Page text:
Preparing for Transitions


“In like a lion, out like a lamb.”

“April showers bring May flowers.”

Spring is a time of dramatic changes in weather, the cold hard earth softening and bringing forth new life … and endless clichés. Spring is not only the time of nature’s rebirth, it is also graduation season. As someone who has given scores of commencement speeches I can attest that avoiding clichés is nigh on impossible (so I tend to embrace them). We resort to them because they contain fundamental truths; graduating from high school or college is both an ending and a beginning, it is the next step on a lifelong journey. In short, it is a time of transition.

And we do not always do very well at transitions.

We know that they are a part of life, we face them all the time, and so we tend to assume that we can just roll right through, just another event in a life full of events. Or we allow ourselves to get too wrapped up in the moments of the event. Whether we look past the graduation or focus upon the minute details, we fail to contemplate and appreciate what the event signifies and the effect this change will have on our lives, parents and graduates alike.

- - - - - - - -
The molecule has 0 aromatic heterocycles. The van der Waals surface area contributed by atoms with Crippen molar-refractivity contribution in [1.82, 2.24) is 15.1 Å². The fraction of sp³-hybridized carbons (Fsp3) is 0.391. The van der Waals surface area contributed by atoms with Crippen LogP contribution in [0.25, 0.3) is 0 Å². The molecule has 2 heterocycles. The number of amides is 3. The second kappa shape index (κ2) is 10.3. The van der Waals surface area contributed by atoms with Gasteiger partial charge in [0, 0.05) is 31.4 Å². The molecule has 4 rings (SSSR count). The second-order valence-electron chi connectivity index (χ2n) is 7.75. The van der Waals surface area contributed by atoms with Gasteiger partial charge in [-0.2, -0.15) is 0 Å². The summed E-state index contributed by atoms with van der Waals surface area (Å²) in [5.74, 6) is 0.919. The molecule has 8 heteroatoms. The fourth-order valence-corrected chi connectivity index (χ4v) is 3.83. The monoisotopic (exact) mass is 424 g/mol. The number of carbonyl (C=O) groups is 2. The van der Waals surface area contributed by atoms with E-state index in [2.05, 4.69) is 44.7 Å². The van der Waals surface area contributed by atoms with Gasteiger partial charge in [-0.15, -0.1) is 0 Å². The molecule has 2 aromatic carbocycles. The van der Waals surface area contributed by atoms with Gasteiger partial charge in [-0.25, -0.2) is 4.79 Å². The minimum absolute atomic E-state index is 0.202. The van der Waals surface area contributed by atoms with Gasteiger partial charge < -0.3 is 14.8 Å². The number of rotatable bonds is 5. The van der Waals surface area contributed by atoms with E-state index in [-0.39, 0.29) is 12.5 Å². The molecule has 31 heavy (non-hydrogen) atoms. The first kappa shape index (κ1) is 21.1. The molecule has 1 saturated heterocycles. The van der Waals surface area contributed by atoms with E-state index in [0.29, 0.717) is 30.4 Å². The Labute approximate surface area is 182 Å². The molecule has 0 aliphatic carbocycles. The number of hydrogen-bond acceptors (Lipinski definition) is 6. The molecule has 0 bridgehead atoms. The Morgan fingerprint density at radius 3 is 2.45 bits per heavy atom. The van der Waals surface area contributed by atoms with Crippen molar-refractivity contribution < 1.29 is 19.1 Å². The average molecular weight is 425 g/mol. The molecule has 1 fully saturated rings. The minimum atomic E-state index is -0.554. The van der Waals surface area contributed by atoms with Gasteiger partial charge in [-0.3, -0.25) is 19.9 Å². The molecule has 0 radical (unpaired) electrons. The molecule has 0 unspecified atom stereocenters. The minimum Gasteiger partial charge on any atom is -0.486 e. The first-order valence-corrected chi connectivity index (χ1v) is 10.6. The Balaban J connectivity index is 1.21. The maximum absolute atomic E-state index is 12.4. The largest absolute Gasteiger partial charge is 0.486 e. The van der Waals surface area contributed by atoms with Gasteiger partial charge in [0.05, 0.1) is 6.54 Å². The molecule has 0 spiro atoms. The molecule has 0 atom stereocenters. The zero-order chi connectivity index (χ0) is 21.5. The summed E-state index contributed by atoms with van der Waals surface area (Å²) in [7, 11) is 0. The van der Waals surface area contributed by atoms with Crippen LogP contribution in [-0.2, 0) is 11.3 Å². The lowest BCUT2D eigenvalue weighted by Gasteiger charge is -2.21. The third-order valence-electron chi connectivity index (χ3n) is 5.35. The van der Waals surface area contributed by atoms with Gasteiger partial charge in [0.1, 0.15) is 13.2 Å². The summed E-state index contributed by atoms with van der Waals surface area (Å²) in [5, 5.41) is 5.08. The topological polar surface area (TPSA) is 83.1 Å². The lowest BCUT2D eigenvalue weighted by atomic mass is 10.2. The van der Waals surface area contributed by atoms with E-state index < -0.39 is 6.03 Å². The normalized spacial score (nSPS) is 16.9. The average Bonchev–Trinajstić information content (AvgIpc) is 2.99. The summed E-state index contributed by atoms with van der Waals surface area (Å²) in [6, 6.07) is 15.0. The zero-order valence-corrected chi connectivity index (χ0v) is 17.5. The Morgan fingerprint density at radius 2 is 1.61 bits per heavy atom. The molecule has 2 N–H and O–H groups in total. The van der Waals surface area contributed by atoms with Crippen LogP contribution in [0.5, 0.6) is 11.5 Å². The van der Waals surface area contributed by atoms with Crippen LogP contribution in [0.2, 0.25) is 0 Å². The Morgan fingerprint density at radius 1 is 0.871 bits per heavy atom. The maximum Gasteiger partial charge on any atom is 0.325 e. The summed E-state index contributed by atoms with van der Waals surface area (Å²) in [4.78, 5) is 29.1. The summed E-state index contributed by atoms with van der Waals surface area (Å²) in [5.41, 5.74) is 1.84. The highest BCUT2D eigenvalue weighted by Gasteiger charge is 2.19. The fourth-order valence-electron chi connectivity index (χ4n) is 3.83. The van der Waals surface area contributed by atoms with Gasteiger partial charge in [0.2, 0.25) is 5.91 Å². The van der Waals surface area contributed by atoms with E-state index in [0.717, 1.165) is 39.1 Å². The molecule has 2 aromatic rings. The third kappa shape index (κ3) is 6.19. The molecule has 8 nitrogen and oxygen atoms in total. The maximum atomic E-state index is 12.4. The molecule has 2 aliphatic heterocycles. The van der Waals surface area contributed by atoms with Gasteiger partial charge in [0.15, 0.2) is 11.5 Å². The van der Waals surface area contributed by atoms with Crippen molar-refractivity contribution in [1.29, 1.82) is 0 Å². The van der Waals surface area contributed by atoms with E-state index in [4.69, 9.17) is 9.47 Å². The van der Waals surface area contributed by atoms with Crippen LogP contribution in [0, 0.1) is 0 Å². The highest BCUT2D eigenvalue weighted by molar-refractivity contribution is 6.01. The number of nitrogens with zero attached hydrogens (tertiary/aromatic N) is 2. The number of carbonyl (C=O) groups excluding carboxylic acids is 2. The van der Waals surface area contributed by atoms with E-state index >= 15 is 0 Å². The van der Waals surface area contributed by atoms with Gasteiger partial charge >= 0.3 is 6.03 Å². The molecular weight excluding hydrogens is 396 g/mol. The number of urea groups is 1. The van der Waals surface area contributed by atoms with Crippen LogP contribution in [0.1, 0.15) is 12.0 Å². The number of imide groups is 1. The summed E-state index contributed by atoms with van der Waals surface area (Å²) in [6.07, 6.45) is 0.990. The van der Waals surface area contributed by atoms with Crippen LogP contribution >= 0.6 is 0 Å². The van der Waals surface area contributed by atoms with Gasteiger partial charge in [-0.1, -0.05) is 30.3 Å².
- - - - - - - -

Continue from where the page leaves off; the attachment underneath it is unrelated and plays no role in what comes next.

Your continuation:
Graduation is an opportunity to celebrate not simply the past accomplishments of our students, but their future as well. For many parents our child’s future success involves a very real diminishment in our direct role in their lives. We will never cease to be their parents, but now they must stand on their own. That may be scary for them and a point of grief for us. And that is OK.

So embrace your graduates and the uncertainty that this latest transition brings, because the brightest spring begins in the bitterest of winters — and today the sun is shining.

Written by: Christian Brady

Christian Brady is dean of the Schreyer Honors College at Penn State, an associate professor of ancient Hebrew and Jewish literature and the proud father of a graduating high school senior. He has a blog at

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About Christian Brady

Father of Izzy and Mack, dean of the Schreyer Honors College at Penn State, and scholar of ancient Hebrew and Jewish literature.